We are called to the redemption of the body (cf. Rom. 8.23). Without Christ, all love (including friendship) can amount to is the accumulation of pleasures which are extremely volatile and unfulfilling. However, in the beginning it was not so (cf. Mat. 19.8). We are empowered and called in Christ to give and receive disinterested love passionately. If the heart of friendship is in the seeking the good of the other, then anything that impedes such ends must seek redemption in the love of the Lord. If that entails a concrete measure such as “coping mechanism” then so be it, but we MUST remember that we are called from repression to redemption! Coping with our fallen humanity is the equivalent to living on spiritual milk (cf. 1 Cor. 3.2). May we continue to open our hearts to the redeeming love of Christ through his Holy Church. Do not be afraid for He longs to fill us with the beatitude that comes from passionate disinterested love! May God be Praised.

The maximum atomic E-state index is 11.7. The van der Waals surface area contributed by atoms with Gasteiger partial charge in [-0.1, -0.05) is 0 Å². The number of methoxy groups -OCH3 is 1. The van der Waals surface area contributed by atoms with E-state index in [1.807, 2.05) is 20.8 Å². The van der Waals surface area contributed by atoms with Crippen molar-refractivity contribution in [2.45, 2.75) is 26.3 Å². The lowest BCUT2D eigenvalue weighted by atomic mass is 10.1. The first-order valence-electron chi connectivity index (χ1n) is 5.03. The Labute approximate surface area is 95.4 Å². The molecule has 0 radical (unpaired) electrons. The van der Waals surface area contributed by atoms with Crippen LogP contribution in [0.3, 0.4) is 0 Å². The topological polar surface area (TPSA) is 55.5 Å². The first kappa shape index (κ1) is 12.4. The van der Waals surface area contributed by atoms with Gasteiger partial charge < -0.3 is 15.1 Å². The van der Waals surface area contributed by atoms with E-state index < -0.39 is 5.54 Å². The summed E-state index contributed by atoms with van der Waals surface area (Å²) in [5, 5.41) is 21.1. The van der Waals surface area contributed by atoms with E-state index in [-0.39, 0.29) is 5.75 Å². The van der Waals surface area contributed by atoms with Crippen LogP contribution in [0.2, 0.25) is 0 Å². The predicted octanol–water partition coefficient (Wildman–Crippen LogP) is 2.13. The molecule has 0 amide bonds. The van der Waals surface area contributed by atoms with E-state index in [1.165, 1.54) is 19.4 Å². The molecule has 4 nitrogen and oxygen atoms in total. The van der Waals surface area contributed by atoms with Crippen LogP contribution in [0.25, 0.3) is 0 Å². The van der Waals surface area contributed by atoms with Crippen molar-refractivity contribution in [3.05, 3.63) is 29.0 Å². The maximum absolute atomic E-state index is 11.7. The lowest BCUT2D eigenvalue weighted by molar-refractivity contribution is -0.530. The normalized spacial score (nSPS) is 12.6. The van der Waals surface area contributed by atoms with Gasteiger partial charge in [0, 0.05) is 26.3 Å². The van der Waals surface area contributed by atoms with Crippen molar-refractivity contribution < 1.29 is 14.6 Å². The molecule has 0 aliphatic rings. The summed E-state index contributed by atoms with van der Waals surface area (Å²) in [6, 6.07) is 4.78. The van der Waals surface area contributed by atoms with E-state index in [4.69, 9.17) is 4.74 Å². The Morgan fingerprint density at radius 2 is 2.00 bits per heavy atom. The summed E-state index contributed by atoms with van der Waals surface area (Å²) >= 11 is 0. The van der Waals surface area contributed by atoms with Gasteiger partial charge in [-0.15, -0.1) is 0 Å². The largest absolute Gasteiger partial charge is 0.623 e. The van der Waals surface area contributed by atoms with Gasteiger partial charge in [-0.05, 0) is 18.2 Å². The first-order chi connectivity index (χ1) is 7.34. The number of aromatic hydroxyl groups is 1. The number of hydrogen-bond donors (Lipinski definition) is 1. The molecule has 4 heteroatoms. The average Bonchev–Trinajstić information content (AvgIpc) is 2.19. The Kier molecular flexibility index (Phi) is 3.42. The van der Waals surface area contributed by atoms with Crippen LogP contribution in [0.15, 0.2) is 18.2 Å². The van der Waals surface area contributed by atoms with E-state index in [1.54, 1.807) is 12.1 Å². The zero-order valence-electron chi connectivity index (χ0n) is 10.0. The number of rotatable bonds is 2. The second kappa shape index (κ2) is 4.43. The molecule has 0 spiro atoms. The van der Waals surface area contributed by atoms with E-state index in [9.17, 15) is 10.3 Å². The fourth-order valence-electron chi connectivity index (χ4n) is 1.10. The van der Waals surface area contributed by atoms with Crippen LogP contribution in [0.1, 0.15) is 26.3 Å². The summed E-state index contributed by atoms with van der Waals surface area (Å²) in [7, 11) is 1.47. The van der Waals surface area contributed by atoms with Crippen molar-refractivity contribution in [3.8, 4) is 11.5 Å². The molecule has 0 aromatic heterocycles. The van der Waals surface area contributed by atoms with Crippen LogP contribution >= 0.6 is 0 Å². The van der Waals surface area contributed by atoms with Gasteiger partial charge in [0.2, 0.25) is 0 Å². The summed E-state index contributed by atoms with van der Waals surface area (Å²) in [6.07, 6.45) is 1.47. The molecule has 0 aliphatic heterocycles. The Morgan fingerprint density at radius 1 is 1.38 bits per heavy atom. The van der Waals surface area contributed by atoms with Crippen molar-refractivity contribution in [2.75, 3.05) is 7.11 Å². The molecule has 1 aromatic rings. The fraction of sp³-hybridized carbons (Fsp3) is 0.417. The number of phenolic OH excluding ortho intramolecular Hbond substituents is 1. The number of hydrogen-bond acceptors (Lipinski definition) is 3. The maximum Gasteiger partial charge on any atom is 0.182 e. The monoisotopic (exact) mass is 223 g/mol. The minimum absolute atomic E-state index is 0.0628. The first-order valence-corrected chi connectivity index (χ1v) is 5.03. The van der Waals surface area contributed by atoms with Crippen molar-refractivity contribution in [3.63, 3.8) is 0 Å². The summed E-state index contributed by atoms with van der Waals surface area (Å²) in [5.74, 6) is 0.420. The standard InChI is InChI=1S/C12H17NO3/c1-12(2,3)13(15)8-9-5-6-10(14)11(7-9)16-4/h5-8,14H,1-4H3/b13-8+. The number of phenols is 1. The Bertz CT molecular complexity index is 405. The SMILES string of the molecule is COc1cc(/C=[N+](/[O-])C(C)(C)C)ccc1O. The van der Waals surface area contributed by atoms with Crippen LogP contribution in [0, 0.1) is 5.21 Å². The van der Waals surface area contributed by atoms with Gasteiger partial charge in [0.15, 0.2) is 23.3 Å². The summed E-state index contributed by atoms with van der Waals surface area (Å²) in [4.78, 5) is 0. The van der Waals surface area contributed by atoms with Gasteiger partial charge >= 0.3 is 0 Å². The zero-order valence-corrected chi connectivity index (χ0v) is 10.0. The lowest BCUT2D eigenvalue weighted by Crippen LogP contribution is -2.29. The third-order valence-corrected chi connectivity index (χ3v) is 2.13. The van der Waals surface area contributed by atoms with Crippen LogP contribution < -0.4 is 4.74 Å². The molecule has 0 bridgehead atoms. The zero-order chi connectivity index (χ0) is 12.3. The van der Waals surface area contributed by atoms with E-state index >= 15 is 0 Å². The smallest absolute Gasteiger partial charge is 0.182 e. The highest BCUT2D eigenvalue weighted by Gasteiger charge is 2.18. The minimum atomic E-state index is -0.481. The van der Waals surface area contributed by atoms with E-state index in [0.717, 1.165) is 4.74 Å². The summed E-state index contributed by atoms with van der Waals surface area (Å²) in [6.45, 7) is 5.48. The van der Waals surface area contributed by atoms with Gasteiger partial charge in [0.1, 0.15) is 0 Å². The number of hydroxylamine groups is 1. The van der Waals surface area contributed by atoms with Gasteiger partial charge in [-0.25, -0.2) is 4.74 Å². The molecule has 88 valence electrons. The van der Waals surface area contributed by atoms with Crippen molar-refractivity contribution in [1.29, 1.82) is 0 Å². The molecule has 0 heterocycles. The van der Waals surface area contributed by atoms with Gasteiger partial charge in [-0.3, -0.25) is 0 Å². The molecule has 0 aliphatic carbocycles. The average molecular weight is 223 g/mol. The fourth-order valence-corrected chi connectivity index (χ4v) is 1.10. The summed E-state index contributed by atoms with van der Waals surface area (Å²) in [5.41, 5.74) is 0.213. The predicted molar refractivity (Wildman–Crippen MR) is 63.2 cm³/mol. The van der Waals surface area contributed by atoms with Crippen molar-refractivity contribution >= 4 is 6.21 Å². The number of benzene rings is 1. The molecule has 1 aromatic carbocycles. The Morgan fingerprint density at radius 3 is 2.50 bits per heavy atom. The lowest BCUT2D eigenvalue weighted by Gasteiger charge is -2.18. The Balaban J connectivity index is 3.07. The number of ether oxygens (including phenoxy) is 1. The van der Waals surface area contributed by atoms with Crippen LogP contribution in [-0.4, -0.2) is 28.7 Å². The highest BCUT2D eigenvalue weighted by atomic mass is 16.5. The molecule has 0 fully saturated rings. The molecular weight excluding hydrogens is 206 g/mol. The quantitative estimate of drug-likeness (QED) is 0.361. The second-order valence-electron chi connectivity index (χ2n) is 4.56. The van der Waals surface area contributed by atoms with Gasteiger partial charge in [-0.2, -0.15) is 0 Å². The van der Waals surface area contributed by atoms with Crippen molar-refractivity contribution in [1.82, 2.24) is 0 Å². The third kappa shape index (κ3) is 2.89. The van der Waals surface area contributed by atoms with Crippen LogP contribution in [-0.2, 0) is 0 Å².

Monday, October 6, 2008

Till’ Death Do Us Part: Vows of Both Love and Lust

I spoke last week about love being the fulfillment of lust. Lust is something we ought not to repress but rather complete with love through the redemption of the body (cf. Rom. 8.23). Our shared fallen humanity has compromised our ability to freely and genuinely see the person in and through the body. Because of this fact we often feel inclined either to indulge in our disordered sexual desires (i.e. animalism/hedonism), or to vehemently oppose them to the extent that we wrongfully conclude that anything associated with the body is bad (i.e. angelism/puritanism). Both attempts to assuage the dilemma of the conscience are antithetical to the Gospel message. The kingdom of God is at hand (cf. Mat. 10.7) and this affords each and every one of us the opportunity to love and even desire to love greatly here and now!